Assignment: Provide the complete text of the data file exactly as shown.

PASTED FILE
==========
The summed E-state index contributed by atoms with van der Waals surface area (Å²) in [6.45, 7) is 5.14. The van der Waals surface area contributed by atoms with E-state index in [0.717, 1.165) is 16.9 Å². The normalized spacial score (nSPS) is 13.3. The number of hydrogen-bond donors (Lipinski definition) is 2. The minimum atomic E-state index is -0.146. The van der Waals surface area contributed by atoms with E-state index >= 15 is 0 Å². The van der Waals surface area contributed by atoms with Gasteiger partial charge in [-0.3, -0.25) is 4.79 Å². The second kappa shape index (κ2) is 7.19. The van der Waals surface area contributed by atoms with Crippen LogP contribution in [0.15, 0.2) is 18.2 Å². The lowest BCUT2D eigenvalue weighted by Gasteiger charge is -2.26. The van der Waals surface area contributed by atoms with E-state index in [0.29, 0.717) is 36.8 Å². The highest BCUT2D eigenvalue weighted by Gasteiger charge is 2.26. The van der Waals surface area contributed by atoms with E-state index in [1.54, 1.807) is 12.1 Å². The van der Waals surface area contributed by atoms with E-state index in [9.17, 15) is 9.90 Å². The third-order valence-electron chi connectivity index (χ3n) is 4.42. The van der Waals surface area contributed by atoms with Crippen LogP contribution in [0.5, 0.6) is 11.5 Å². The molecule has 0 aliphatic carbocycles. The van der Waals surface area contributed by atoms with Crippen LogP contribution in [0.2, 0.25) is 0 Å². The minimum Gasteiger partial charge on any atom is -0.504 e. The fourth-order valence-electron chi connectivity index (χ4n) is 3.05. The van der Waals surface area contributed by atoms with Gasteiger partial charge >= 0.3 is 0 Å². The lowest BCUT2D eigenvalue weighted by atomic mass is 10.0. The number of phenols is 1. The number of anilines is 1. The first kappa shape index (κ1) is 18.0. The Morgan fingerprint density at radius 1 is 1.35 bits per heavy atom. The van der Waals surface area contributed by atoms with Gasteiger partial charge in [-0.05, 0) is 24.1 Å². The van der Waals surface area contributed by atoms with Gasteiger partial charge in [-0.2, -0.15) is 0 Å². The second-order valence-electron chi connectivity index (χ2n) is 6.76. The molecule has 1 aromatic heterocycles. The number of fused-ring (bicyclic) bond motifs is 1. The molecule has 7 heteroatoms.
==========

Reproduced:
The summed E-state index contributed by atoms with van der Waals surface area (Å²) in [6.45, 7) is 5.14. The van der Waals surface area contributed by atoms with E-state index in [0.717, 1.165) is 16.9 Å². The normalized spacial score (nSPS) is 13.3. The number of hydrogen-bond donors (Lipinski definition) is 2. The minimum atomic E-state index is -0.146. The van der Waals surface area contributed by atoms with E-state index >= 15 is 0 Å². The van der Waals surface area contributed by atoms with Gasteiger partial charge in [-0.3, -0.25) is 4.79 Å². The second kappa shape index (κ2) is 7.19. The van der Waals surface area contributed by atoms with Crippen LogP contribution in [0.15, 0.2) is 18.2 Å². The lowest BCUT2D eigenvalue weighted by Gasteiger charge is -2.26. The van der Waals surface area contributed by atoms with E-state index in [0.29, 0.717) is 36.8 Å². The highest BCUT2D eigenvalue weighted by Gasteiger charge is 2.26. The van der Waals surface area contributed by atoms with E-state index in [1.54, 1.807) is 12.1 Å². The van der Waals surface area contributed by atoms with E-state index in [9.17, 15) is 9.90 Å². The third-order valence-electron chi connectivity index (χ3n) is 4.42. The van der Waals surface area contributed by atoms with Crippen LogP contribution in [0.5, 0.6) is 11.5 Å². The molecule has 0 aliphatic carbocycles. The van der Waals surface area contributed by atoms with Crippen LogP contribution in [0.2, 0.25) is 0 Å². The minimum Gasteiger partial charge on any atom is -0.504 e. The fourth-order valence-electron chi connectivity index (χ4n) is 3.05. The van der Waals surface area contributed by atoms with Gasteiger partial charge >= 0.3 is 0 Å². The lowest BCUT2D eigenvalue weighted by atomic mass is 10.0. The number of phenols is 1. The number of anilines is 1. The first kappa shape index (κ1) is 18.0. The Morgan fingerprint density at radius 1 is 1.35 bits per heavy atom. The van der Waals surface area contributed by atoms with Gasteiger partial charge in [-0.05, 0) is 24.1 Å². The van der Waals surface area contributed by atoms with Gasteiger partial charge in [-0.2, -0.15) is 0 Å². The second-order valence-electron chi connectivity index (χ2n) is 6.76. The molecule has 1 aromatic heterocycles. The number of fused-ring (bicyclic) bond motifs is 1. The molecule has 7 heteroatoms.